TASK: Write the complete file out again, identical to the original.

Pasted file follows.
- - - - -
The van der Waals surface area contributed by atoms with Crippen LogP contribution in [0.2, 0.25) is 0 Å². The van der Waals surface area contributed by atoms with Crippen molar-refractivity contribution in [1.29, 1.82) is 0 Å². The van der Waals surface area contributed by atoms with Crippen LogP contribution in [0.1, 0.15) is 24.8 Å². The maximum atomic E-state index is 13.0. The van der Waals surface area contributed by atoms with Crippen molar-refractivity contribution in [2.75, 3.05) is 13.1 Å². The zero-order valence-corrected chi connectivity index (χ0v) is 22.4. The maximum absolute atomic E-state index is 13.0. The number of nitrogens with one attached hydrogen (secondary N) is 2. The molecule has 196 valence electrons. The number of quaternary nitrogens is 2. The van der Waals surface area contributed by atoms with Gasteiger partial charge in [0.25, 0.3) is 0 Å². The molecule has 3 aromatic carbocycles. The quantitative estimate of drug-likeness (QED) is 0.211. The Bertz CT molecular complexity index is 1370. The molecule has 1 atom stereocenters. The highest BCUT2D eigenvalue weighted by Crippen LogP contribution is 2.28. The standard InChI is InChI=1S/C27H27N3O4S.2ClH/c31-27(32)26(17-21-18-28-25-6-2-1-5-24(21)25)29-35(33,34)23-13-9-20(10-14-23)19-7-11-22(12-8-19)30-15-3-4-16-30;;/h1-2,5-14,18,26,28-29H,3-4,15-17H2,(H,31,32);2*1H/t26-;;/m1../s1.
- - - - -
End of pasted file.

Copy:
The van der Waals surface area contributed by atoms with Crippen LogP contribution in [0.2, 0.25) is 0 Å². The van der Waals surface area contributed by atoms with Crippen molar-refractivity contribution in [1.29, 1.82) is 0 Å². The van der Waals surface area contributed by atoms with Crippen LogP contribution in [0.1, 0.15) is 24.8 Å². The maximum atomic E-state index is 13.0. The van der Waals surface area contributed by atoms with Crippen molar-refractivity contribution in [2.75, 3.05) is 13.1 Å². The zero-order valence-corrected chi connectivity index (χ0v) is 22.4. The maximum absolute atomic E-state index is 13.0. The number of nitrogens with one attached hydrogen (secondary N) is 2. The molecule has 196 valence electrons. The number of quaternary nitrogens is 2. The van der Waals surface area contributed by atoms with Gasteiger partial charge in [0.25, 0.3) is 0 Å². The molecule has 3 aromatic carbocycles. The quantitative estimate of drug-likeness (QED) is 0.211. The Bertz CT molecular complexity index is 1370. The molecule has 1 atom stereocenters. The highest BCUT2D eigenvalue weighted by Crippen LogP contribution is 2.28. The standard InChI is InChI=1S/C27H27N3O4S.2ClH/c31-27(32)26(17-21-18-28-25-6-2-1-5-24(21)25)29-35(33,34)23-13-9-20(10-14-23)19-7-11-22(12-8-19)30-15-3-4-16-30;;/h1-2,5-14,18,26,28-29H,3-4,15-17H2,(H,31,32);2*1H/t26-;;/m1../s1.